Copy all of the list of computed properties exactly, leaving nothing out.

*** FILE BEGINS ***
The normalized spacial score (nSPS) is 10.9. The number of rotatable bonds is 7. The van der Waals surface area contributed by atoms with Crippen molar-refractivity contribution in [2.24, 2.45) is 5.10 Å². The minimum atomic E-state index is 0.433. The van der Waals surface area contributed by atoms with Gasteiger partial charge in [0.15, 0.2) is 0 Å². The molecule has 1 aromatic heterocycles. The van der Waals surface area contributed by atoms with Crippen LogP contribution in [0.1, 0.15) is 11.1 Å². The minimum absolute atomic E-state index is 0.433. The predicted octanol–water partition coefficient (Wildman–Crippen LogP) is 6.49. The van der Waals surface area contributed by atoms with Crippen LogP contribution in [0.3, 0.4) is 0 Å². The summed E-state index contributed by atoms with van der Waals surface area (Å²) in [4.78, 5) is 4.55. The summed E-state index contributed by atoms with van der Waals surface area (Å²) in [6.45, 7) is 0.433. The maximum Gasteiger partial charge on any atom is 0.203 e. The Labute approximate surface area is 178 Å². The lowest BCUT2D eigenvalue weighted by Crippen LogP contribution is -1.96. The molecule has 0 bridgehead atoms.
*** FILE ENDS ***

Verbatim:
The normalized spacial score (nSPS) is 10.9. The number of rotatable bonds is 7. The van der Waals surface area contributed by atoms with Crippen molar-refractivity contribution in [2.24, 2.45) is 5.10 Å². The minimum atomic E-state index is 0.433. The van der Waals surface area contributed by atoms with Gasteiger partial charge in [0.15, 0.2) is 0 Å². The molecule has 1 aromatic heterocycles. The van der Waals surface area contributed by atoms with Crippen LogP contribution in [0.1, 0.15) is 11.1 Å². The minimum absolute atomic E-state index is 0.433. The predicted octanol–water partition coefficient (Wildman–Crippen LogP) is 6.49. The van der Waals surface area contributed by atoms with Crippen LogP contribution in [0.3, 0.4) is 0 Å². The summed E-state index contributed by atoms with van der Waals surface area (Å²) in [4.78, 5) is 4.55. The summed E-state index contributed by atoms with van der Waals surface area (Å²) in [6.45, 7) is 0.433. The maximum Gasteiger partial charge on any atom is 0.203 e. The Labute approximate surface area is 178 Å². The lowest BCUT2D eigenvalue weighted by Crippen LogP contribution is -1.96. The molecule has 0 bridgehead atoms.